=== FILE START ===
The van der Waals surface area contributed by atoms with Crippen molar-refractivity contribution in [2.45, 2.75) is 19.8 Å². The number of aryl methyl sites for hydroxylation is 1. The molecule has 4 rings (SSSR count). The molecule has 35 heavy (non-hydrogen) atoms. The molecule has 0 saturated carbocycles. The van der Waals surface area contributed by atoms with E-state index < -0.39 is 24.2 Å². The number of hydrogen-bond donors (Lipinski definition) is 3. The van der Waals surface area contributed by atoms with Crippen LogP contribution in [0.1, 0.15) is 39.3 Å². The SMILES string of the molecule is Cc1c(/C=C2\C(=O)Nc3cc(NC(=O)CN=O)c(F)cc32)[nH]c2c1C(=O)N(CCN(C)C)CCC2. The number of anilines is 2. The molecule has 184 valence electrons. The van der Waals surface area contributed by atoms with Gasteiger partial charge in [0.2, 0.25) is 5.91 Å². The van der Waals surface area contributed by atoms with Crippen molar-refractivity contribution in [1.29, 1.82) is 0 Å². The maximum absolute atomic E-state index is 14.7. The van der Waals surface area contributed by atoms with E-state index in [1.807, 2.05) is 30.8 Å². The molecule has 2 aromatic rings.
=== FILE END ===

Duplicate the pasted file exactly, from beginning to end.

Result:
The van der Waals surface area contributed by atoms with Crippen molar-refractivity contribution in [2.45, 2.75) is 19.8 Å². The number of aryl methyl sites for hydroxylation is 1. The molecule has 4 rings (SSSR count). The molecule has 35 heavy (non-hydrogen) atoms. The molecule has 0 saturated carbocycles. The van der Waals surface area contributed by atoms with E-state index < -0.39 is 24.2 Å². The number of hydrogen-bond donors (Lipinski definition) is 3. The van der Waals surface area contributed by atoms with Crippen LogP contribution in [0.1, 0.15) is 39.3 Å². The SMILES string of the molecule is Cc1c(/C=C2\C(=O)Nc3cc(NC(=O)CN=O)c(F)cc32)[nH]c2c1C(=O)N(CCN(C)C)CCC2. The number of anilines is 2. The molecule has 184 valence electrons. The van der Waals surface area contributed by atoms with Gasteiger partial charge in [0.2, 0.25) is 5.91 Å². The van der Waals surface area contributed by atoms with Crippen molar-refractivity contribution in [1.29, 1.82) is 0 Å². The maximum absolute atomic E-state index is 14.7. The van der Waals surface area contributed by atoms with E-state index in [1.807, 2.05) is 30.8 Å². The molecule has 2 aromatic rings.